She'd just sat down at her desk and was taking the first sip of her coffee, when Lisa raced into her office, clutching a huge armload of newspapers. "Mer, I'm so sorry!" she burst out. "I bought every damned copy from the newspaper stand out front so they wouldn't have any more to sell. It's the only way I could think of to help you!"
"Help me?" Meredith asked with a startled smile.
Lisa's mouth fell open, and she clutched the newspapers tighter, as if to hide them. "You haven't seen the morning paper, have you?"
Alarm traced a finger up Meredith's spine. "No, I overslept and didn't have time. Why? What's wrong?"
With visible reluctance, Lisa slowly laid the stack on Meredith's desk. Meredith tore her eyes from Lisa's pale face, looked at the paper, then half rose from her chair. "Oh, my God!" she breathed, her stricken gaze flying over the print. She put down her coffee cup and stood up, forcing herself to read more slowly. Then she turned to page three and read the more sensational and personal article on that page. Finished, she looked at Lisa with glazed panic in her eyes. "Oh, my God," she whispered again.
They both jumped as Phyllis slammed Meredith's door and rushed toward them. "I've been in security," she said, her short hair disheveled, as if she'd been raking her fingers through it. "We were swarming with reporters at the main doors, waiting for us to open. They started getting in at the employee entrance, so Mark Braden let them all in and told them to go to the auditorium. The phone has been ringing off the hook. Most of the calls are from reporters, but you also had calls from two of the board members who want to talk to you immediately. Mr. Reynolds has called three times and Mr. Farrell called once. Mark Braden wants instructions. So do I!"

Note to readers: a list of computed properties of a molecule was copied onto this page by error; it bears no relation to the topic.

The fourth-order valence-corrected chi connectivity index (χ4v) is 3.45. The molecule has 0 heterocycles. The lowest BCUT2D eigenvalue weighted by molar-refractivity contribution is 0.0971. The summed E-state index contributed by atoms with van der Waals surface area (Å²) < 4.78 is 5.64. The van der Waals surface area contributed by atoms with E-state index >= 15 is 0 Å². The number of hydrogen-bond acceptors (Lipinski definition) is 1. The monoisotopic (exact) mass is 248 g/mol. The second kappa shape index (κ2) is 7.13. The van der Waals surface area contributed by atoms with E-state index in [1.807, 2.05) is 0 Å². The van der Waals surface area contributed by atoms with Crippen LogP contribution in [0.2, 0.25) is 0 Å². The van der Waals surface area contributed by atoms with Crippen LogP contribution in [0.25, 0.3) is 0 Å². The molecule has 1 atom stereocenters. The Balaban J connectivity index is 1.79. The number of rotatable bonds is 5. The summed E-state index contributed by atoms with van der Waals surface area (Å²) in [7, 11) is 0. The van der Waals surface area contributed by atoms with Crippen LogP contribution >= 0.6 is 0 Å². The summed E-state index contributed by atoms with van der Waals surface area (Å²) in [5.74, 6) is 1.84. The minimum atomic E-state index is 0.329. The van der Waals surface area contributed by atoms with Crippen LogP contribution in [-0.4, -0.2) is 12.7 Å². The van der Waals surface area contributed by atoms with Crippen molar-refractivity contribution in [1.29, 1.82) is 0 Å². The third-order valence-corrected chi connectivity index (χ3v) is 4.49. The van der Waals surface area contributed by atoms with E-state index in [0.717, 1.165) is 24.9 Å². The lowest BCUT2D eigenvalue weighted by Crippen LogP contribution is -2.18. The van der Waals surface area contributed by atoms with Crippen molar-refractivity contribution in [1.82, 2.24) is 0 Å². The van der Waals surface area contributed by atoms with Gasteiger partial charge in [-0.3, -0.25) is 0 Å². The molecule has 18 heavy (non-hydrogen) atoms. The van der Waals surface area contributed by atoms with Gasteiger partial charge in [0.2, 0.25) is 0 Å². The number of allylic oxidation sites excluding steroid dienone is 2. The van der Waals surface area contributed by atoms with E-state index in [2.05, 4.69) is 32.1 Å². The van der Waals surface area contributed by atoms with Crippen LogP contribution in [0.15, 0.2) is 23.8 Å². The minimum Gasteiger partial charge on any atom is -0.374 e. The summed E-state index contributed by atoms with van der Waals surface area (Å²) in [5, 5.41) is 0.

Meredith tried to concentrate, but her insides were trembling with sick dread. Sooner or later a reporter would dig up the reasons for her marriage to Matt. Someone would talk—a servant, an orderly at the hospital—and the world was going to know that she had been a silly, pregnant teenage bride of an unwilling husband. Her pride and her privacy were about to be torn to shreds. Other people made mistakes and broke rules, she thought bitterly, and got by with it. But not her—she had to pay again and again and again.
It suddenly hit her then, what else everyone was going to think when that sham lawyer revealed the details of her divorce, and she felt the room tilt sickeningly. Because her father hadn't settled for something nice and decent like irreconcilable differences, she was not merely going to be portrayed as some promiscuous teenager without enough sense to use birth control, she was also going to be the pathetic object of desertion and mental cruelty!
And Parker—dear God, Parker was a respectable banker and the papers were going to drag him into this mess.
She suddenly thought of Matt and what this was going to do to him, and she felt violently ill. When people learned he'd subjected his sad little pregnant wife to mental cruelty and then deserted her, his reputation and character would be destroyed beyond recall....
"Meredith, please—tell me what to do." Phyllis's imploring voice seemed to come from very far away. "The phone on my desk is ringing right now."
Lisa held up her hand. "Give her time to think—she just saw the newspaper when you walked in."